Youssef, Tamer; Youssef, Mohamed; Thabet, Waleed; Lotfy, Ahmed; Shaat, Reham; Abd-Elrazek, Eman; Farid, Mohamed
The objective of this study was to evaluate the efficacy of transcutaneous electrical posterior tibial nerve stimulation in treatment of patients with chronic anal fissure and to compare it with the conventional lateral internal sphincterotomy. Consecutive patients with chronic anal fissure were randomly allocated into two treatment groups: transcutaneous electrical posterior tibial nerve stimulation group and lateral internal sphincterotomy group. The primary outcome measures were number of patients with clinical improvement and healed fissure. Secondary outcome measures were complications, VAS pain scores, Wexner's constipation and Peascatori anal incontinence scores, anorectal manometry, and quality of life index. Seventy-three patients were randomized into two groups of 36 patients who were subjected to transcutaneous electrical nerve stimulation and 37 patients who underwent lateral internal sphincterotomy. All (100%) patients in lateral internal sphincterotomy group had clinical improvement at one month following the procedure in contrast to 27 (75%) patients in transcutaneous electrical nerve stimulation group. Recurrence of anal fissure after one year was reported in one (2.7%) and 11 (40.7%) patients in lateral internal sphincterotomy and transcutaneous electrical nerve stimulation groups respectively. Resting anal pressure and functional anal canal length were significantly reduced after lateral internal sphincterotomy. Transcutaneous electrical posterior tibial nerve stimulation for treatment of chronic anal fissure is a novel, non-invasive procedure and has no complications. However, given the higher rate of clinical improvement and fissure healing and the lower rate of fissure recurrence, lateral internal sphincterotomy remains the gold standard for treating chronic anal fissure. Copyright © 2015 IJS Publishing Group Limited. Published by Elsevier Ltd. All rights reserved.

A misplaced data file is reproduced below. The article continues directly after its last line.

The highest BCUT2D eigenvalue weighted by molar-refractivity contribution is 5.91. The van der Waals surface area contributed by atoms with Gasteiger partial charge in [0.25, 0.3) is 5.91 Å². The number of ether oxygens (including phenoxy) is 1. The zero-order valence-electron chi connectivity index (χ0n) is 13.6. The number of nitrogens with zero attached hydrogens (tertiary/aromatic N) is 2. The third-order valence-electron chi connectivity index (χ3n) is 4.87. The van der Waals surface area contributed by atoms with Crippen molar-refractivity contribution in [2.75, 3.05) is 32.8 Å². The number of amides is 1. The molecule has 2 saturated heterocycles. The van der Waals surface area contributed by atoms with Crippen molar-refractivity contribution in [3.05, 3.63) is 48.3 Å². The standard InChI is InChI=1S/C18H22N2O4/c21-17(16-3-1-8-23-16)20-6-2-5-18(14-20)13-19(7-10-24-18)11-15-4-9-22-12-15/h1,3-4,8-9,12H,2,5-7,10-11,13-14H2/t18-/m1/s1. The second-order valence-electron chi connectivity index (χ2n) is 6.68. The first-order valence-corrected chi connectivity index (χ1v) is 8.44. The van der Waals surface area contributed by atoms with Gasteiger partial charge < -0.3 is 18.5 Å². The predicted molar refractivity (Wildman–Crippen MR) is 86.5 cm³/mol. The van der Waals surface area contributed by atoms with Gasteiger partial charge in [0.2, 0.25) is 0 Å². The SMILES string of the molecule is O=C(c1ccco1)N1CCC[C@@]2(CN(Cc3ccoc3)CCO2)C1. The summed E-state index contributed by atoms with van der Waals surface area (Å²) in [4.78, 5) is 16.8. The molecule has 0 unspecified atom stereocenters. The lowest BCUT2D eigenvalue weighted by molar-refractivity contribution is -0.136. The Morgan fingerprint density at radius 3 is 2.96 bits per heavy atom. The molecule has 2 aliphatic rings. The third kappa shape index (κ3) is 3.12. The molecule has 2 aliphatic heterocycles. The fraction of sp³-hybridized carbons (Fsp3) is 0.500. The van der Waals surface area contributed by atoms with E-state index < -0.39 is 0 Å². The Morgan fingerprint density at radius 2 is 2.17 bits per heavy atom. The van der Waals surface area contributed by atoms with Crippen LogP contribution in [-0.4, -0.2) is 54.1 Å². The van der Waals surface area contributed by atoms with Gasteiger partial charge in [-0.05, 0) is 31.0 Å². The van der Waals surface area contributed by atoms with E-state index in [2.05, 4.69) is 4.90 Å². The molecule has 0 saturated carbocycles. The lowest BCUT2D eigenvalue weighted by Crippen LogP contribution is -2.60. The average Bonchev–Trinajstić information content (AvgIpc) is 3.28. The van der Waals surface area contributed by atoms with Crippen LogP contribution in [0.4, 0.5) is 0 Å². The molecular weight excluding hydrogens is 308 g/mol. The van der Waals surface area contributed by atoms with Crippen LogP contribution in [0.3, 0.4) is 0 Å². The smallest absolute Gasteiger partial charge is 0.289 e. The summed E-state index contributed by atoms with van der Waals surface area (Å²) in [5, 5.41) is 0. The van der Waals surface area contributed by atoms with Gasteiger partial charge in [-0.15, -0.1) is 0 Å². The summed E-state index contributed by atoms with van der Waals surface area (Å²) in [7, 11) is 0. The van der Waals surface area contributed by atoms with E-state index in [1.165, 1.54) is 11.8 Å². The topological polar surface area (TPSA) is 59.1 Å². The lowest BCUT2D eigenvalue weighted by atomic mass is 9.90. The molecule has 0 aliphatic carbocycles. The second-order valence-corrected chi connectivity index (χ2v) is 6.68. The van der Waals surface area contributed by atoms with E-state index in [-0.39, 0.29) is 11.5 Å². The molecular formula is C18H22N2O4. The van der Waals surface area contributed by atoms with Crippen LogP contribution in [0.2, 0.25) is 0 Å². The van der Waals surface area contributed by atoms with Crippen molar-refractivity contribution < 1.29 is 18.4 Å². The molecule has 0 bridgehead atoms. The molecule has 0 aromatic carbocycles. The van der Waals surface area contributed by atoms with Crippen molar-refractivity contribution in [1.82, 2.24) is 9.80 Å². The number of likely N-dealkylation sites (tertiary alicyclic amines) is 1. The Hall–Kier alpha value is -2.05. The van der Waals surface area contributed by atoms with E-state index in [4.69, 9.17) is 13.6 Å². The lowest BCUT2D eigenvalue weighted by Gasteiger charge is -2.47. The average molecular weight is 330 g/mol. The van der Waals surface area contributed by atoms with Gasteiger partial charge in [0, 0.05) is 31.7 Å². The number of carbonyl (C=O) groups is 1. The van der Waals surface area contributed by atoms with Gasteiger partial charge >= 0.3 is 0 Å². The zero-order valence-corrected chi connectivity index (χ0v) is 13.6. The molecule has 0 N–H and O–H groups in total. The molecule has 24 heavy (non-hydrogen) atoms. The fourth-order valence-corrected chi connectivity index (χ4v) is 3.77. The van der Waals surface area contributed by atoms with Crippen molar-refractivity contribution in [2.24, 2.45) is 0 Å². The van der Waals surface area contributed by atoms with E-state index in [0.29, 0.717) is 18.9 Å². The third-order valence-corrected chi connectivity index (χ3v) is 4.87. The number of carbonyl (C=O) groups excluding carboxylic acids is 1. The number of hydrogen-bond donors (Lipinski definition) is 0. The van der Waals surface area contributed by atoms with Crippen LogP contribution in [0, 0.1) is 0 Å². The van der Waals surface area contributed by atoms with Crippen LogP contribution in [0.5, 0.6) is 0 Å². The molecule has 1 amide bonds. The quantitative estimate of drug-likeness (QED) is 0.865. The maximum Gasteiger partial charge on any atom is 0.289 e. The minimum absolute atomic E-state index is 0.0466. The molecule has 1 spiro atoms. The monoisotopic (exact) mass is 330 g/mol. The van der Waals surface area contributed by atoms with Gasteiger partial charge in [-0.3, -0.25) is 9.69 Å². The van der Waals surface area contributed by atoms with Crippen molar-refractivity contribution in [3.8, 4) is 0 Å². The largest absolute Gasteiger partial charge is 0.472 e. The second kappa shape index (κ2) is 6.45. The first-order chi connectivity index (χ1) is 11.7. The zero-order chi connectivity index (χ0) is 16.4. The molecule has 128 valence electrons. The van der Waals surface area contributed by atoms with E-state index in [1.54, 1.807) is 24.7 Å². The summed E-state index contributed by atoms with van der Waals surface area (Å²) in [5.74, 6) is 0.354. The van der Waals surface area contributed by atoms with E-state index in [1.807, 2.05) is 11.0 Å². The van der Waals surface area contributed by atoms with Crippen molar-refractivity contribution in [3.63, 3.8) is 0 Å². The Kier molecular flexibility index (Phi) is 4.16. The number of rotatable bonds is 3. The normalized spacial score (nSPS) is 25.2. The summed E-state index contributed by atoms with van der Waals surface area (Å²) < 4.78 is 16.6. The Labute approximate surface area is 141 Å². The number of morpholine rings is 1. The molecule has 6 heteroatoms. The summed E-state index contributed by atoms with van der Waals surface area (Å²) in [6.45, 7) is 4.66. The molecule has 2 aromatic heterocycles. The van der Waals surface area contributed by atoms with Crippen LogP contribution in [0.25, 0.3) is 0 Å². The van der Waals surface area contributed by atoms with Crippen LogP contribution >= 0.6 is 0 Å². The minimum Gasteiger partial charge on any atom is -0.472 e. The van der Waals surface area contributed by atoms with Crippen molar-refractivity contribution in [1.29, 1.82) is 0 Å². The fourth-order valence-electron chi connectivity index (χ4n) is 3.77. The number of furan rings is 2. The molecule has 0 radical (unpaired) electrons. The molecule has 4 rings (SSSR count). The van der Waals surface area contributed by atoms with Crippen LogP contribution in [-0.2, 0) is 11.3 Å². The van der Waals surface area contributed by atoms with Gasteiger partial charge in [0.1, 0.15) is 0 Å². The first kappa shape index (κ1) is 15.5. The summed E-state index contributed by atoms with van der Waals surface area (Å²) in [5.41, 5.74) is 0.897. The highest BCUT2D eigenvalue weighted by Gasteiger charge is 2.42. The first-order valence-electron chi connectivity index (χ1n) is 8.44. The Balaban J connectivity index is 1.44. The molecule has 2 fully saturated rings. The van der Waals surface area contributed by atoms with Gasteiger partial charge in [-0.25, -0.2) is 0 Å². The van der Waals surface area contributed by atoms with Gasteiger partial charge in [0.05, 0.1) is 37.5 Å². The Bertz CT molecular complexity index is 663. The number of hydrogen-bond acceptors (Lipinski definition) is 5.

Zhang, Zhaocun; Lyon, Timothy D.; Kadow, Brian T.; Shen, Bing; Wang, Jicheng; Lee, Andy; Kang, Audry; Roppolo, James R.; de Groat, William C.
This study aimed at understanding thermal effects on nerve conduction and developing new methods to produce a reversible thermal block of axonal conduction in mammalian myelinated nerves. In 13 cats under α-chloralose anesthesia, conduction block of pudendal nerves (n = 20) by cooling (5–30°C) or heating (42–54°C) a small segment (9 mm) of the nerve was monitored by the urethral striated muscle contractions and increases in intraurethral pressure induced by intermittent (5 s on and 20 s off) electrical stimulation (50 Hz, 0.2 ms) of the nerve. Cold block was observed at 5–15°C while heat block occurred at 50–54°C. A complete cold block up to 10 min was fully reversible, but a complete heat block was only reversible when the heating duration was less than 1.3 ± 0.1 min. A brief (<1 min) reversible complete heat block at 50–54°C or 15 min of nonblock mild heating at 46–48°C significantly increased the cold block temperature to 15–30°C. The effect of heating on cold block fully reversed within ∼40 min. This study discovered a novel method to block mammalian myelinated nerves at 15–30°C, providing the possibility to develop an implantable device to block axonal conduction and treat many chronic disorders. The effect of heating on cold block is of considerable interest because it raises many basic scientific questions that may help reveal the mechanisms underlying cold or heat block of axonal conduction. PMID:26740534